-WhyHunger and Duke University World Food Policy Center Release Preliminary Results of COVID-19 Impact on Hunger Relief Organizations –
PLUS: 53 Percent of Food Banks Shifted Practices to Address Racial Inequities in the Food System
New York (May 13, 2021) – WhyHunger—a leader in the movement to end hunger and advance the human right to nutritious food in the U.S. and around the world— and the Duke Sanford World Food Policy Center at Duke University, today released preliminary results from their research study: ‘Impact of COVID-19 On Hunger Relief Organizations’. The survey of over 200 anti-hunger relief organizations throughout the U.S. offers a holistic view of their efforts during the COVID-19 pandemic to address barriers to providing access to food, as well as potential long-term shifts and recommended systematic changes.
According to the study, while 79 percent of emergency food organizations reported an increase in demand for existing services, 54 percent had to suspend services that went beyond soliciting and distributing food (such as community meals and school-related programming) due to safety restrictions tied to the COVID-19 pandemic, and 67 percent of organizations say they had fewer volunteers. Only 30 percent of organizations surveyed noted they were open with additional services including curbside pickup, food delivery and/or drop-off.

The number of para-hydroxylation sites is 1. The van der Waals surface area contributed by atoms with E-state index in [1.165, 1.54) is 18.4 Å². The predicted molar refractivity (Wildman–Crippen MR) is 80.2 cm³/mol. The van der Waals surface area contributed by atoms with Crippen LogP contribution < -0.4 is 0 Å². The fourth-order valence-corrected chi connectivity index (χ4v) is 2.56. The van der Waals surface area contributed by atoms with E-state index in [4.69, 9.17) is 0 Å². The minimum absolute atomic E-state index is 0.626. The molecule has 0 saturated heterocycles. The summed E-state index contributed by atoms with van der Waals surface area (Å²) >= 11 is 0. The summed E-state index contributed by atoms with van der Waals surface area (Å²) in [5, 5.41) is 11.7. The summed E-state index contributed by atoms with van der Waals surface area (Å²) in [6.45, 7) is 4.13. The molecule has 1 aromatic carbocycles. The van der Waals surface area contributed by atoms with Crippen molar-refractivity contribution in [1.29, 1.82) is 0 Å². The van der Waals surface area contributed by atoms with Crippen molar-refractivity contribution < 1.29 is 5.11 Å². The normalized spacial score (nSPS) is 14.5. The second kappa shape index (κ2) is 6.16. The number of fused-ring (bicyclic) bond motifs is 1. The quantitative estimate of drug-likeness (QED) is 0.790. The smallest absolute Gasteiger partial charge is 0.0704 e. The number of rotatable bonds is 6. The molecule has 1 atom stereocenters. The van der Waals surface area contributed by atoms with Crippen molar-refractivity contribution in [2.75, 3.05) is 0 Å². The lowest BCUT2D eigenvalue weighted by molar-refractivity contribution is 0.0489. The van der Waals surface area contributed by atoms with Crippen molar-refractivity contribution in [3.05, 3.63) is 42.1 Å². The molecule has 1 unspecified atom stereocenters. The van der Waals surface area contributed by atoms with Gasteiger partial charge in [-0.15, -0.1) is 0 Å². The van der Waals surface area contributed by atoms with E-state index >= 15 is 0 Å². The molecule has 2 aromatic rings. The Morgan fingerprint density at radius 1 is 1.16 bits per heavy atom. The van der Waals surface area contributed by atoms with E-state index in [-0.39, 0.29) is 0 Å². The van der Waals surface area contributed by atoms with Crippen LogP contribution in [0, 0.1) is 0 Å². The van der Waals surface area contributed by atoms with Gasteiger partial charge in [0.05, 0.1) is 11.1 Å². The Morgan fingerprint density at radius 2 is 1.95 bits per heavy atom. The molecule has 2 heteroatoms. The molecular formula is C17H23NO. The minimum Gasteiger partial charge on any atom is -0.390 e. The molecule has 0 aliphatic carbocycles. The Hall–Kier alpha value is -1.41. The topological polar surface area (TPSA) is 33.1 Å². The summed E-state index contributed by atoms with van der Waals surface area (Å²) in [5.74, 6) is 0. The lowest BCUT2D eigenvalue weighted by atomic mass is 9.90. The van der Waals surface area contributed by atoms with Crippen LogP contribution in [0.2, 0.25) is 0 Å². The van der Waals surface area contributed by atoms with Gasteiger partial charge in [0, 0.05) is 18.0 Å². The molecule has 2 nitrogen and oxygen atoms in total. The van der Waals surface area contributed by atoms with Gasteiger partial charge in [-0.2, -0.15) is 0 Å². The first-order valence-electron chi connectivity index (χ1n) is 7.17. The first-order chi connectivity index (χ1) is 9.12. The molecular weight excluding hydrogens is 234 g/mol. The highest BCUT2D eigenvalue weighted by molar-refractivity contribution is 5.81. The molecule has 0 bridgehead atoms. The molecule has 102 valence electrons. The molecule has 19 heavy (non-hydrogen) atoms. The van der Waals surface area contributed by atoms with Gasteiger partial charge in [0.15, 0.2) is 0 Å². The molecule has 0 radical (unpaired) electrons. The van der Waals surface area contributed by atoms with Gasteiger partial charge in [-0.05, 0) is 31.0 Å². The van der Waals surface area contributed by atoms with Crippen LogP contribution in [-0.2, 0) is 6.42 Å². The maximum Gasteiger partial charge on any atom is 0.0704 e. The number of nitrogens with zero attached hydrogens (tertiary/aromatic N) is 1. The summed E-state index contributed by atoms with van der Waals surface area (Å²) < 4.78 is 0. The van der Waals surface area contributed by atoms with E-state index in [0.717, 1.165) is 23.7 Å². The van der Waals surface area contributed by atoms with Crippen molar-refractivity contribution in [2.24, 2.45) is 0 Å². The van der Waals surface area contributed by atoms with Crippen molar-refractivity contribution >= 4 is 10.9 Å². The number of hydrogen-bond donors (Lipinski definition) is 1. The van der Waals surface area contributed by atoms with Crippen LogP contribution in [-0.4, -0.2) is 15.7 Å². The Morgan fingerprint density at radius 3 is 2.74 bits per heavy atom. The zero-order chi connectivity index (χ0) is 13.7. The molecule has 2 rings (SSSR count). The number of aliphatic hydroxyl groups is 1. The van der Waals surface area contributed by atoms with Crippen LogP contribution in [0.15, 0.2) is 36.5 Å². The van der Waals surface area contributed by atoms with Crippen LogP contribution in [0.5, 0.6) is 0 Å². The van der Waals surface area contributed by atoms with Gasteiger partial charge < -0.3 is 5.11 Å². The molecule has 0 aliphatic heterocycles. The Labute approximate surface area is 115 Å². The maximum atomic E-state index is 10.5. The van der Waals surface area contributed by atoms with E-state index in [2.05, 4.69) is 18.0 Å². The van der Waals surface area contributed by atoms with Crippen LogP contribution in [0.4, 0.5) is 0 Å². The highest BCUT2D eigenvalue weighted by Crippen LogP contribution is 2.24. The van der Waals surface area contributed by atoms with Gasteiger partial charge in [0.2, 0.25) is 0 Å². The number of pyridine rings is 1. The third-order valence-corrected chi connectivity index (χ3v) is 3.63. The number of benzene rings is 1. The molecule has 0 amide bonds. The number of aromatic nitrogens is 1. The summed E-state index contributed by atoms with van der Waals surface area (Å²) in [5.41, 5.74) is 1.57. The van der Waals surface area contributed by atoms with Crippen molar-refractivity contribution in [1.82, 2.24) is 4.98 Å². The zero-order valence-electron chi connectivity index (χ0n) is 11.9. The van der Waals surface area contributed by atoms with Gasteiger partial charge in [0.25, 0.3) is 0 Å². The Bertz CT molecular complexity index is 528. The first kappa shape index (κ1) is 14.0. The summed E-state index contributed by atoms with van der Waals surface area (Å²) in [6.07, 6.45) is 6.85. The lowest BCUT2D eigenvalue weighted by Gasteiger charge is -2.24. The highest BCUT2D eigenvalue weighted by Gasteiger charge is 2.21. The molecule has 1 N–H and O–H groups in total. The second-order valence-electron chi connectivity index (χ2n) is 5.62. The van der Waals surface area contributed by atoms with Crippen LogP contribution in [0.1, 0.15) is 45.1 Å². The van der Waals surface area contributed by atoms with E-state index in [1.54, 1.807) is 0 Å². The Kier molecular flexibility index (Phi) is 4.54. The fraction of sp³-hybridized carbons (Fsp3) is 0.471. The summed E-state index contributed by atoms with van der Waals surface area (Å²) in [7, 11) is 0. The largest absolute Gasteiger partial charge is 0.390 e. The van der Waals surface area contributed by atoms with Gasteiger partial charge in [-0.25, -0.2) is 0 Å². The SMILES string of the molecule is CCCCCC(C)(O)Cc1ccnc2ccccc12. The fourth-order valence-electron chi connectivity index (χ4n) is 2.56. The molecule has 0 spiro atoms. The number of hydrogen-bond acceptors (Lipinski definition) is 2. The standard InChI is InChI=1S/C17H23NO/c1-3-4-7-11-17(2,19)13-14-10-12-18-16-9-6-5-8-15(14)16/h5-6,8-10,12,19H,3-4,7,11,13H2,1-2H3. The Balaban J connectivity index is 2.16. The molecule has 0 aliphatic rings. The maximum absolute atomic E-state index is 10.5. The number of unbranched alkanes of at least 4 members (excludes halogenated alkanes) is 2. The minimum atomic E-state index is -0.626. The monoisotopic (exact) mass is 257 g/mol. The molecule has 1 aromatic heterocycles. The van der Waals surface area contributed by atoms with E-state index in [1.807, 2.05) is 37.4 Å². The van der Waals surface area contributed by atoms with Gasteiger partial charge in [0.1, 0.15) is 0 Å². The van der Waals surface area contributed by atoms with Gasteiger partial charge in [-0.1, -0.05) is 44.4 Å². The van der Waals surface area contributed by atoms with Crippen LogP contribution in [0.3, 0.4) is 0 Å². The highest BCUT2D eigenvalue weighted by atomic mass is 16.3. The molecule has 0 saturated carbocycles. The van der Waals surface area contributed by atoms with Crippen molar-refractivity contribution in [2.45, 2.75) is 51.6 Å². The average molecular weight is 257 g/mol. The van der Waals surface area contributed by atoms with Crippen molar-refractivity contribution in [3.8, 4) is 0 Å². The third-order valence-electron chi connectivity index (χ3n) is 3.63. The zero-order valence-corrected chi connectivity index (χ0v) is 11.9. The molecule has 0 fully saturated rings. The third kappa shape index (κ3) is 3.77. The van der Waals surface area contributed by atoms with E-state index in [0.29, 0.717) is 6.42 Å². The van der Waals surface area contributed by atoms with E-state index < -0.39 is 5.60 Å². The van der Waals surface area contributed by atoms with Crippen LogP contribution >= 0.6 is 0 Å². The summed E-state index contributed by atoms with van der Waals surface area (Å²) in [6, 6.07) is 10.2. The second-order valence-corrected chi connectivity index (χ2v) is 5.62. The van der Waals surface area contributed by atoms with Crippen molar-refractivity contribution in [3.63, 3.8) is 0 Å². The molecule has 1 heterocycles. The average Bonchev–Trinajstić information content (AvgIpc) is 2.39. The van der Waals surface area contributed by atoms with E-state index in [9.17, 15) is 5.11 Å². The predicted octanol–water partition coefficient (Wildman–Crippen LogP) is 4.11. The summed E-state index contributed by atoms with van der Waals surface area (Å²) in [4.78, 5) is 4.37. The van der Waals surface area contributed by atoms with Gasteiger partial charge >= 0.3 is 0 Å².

“Food insecurity rates, which were already high, skyrocketed across the country because of COVID-19. Our emergency food system was pushed to the brink – and it is clear that the status quo of food distribution is not a suitable solution to this growing, and chronic, condition,” said Alison Cohen, senior director of programs at WhyHunger. “Our preliminary findings underscore what so many on the frontlines of our nation’s anti-hunger efforts already know — providing access to nutritious food in times of crisis is critical but in order to truly end hunger and food insecurity in the U.S., our emergency feeding system needs to fundamentally shift its approach to addressing the root causes of hunger, rooted in social, environmental, racial and economic justice.”
During the pandemic 23 percent of organizations started advocacy and policy efforts to address root causes. And, moving beyond the pandemic, on average most organizations indicated they would start or continue to implement root cause programming that goes beyond food distribution. The largest percentage increases were seen in the following activities: fair wage and advocacy campaigns (11 percent increase) and leadership development with clients (a 10% increase). Other advocacy work, organizing and helping clients apply for benefits also saw increases.
Additional topline findings include:
- Addressing Racial Inequities: In regard to root cause work, 35 percent of frontline organizations, 52 percent of advocacy organizations and 53 percent of food banks say they shifted their practices to address racial inequities in the food system.
- COVID-19 Barriers: When trying to meet rising needs during the pandemic, organizations faced the barriers of loss of volunteer base due to risk (71 percent), lack of refrigeration space from an increase in perishable food (63 percent), lack of transportation for clients (49 percent) and lack of a government coordinated response (42 percent).